PPP Fraud Reveals New Need For Banks To Use Geolocation Data

Government-benefits fraud runs at about 10 percent even during normal times, but now that the pandemic has exponentially increased U.S. federal stimulus spending, the level of theft is on the rise, too. 

“I think bad actors and fraudsters always follow the money,” Elizabeth Cronan, vice president of government relations at geolocation-based fraud prevention firm GeoGuard recently told PYMNTS. 

She said U.S. government pandemic stimulus programs with huge funds have been a major draw for the bad guys. For example, Cronan said the U.S. Labor Department projects fraud is having a potential $26 billion impact on state unemployment insurance funds. 

Meanwhile, the U.S. Justice Department has already taken action to recoup some $180 million of funds allegedly stolen from the $669 billion Paycheck Protection Program. Cronan said problems around the PPP stem in part from the pressure the government put on lenders to get funds out quickly to struggling U.S. small businesses. 

“Unfortunately, that sense of urgency created a scenario where reviews were perhaps rushed a little bit more quickly than they would ordinarily [be],” she said. “The diligence wasn’t as extensive as you’d see ordinarily, [and] I think with some of the underwriting processes, there were shortcuts.” 

 Theft Hurts Not Just Governments, But Intended Recipients 

 Cronan points out that such thefts are not only illegal, but also deprive the individuals and small businesses these programs are designed for the money they desperately need. 

She added that while federal agencies like the Governmental Accountability Office aim to uncover waste, fraud and abuse within the trillions of dollars of federal stimulus money already spent, a lot of fraud could have been stopped before it even happened.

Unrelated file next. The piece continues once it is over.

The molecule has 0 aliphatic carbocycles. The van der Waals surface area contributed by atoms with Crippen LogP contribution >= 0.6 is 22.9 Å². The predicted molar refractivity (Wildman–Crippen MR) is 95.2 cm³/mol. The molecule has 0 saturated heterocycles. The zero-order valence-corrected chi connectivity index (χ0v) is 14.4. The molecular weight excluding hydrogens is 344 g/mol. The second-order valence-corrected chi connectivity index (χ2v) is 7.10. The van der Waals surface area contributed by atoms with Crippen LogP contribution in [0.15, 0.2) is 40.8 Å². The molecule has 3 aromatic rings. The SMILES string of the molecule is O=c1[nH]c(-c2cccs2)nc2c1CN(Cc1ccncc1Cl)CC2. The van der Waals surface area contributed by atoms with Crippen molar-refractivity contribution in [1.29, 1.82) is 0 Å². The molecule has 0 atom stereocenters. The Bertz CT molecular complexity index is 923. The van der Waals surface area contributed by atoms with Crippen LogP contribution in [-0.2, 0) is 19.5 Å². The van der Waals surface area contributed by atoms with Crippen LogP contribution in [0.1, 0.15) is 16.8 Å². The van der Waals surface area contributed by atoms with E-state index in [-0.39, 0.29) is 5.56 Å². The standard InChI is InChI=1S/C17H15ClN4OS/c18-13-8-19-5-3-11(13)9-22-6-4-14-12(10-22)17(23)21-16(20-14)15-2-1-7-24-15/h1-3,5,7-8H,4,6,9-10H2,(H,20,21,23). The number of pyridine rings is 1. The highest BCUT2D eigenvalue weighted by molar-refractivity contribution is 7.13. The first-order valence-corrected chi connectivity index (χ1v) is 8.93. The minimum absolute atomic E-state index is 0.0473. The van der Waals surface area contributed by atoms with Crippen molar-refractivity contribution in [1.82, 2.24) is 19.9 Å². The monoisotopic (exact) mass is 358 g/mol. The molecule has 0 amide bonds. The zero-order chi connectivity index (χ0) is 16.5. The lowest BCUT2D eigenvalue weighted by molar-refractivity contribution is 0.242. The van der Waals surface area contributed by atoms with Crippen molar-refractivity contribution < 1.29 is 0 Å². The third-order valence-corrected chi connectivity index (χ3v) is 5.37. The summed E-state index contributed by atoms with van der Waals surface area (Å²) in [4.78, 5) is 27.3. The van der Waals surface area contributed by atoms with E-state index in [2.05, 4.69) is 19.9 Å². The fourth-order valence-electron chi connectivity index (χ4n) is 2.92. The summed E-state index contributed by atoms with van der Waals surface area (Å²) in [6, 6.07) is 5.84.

“If you strengthen the reliability and the trustworthiness of digital identity frameworks, you will see a drop in fraud [and] you will see a drop in the rate of financial crime,” Cronan said. She added that multi-source location data plays a critical role in creating more modernized digital ID frameworks.

FATF Guidance Shines Spotlight On Value Of Location Data

She said recent guidance concerning digital identity from the international Financial Action Task Force (FATF), an influential standard-setting body, has had an impact on the way government agencies set new policies and regulations. 

Cronan said the guidance “put a spotlight” on the value and importance of collecting multisource geolocation data that goes far beyond what’s historically been just the gathering of simple IP addresses. 

“Within the span of guidance, there’s recognition that you have to do more than [just monitor IP addresses],” she said. “You have to collect multiple location data points. There has to be WiFi, [GPS and] there should be cellular data coupled with IP to triangulate that data.” 

Preventing Fraud With Geolocation Data: Three Key Steps 

When it comes to leveraging geolocation data for purposes of fraud prevention, Cronan said there are “really three things that we need to home in on.” 

The first is the fact that fraudsters will almost always try to conceal where they’re truly located. So, simply asking an individual to share their location data with a lender or government agency can be a significant fraud deterrent. 

Secondly, she said it’s “critically important that you have the proper tools and methods in place to ensure that the data you collect is accurate, authentic and reliable.” Cronan said a quick web search can reveal the widespread availability of cheap anonymizing tools that enable criminals to mask their identity. 

Lastly, Cronan said it’s vital to collect location data more than just during the initial ID authentication process. Asking for data not just at the onboarding stage but throughout a relationship’s duration is “one of the greatest ways to bolster confidence that an individual is indeed who they claim to be,” she said. 

Doing so enables lenders or agencies to detect anomalies or other unusual activity that would be indicative of some type of fraudulent activity taking place. However, failing to take the three steps above is asking for trouble. 

 “Unfortunately, it seems like there’s not a day that goes by where you’re not seeing a new headline that’s really shining a spotlight and really illuminating the severity and the magnitude [of fraud] that we’ve seen,” Cronan said.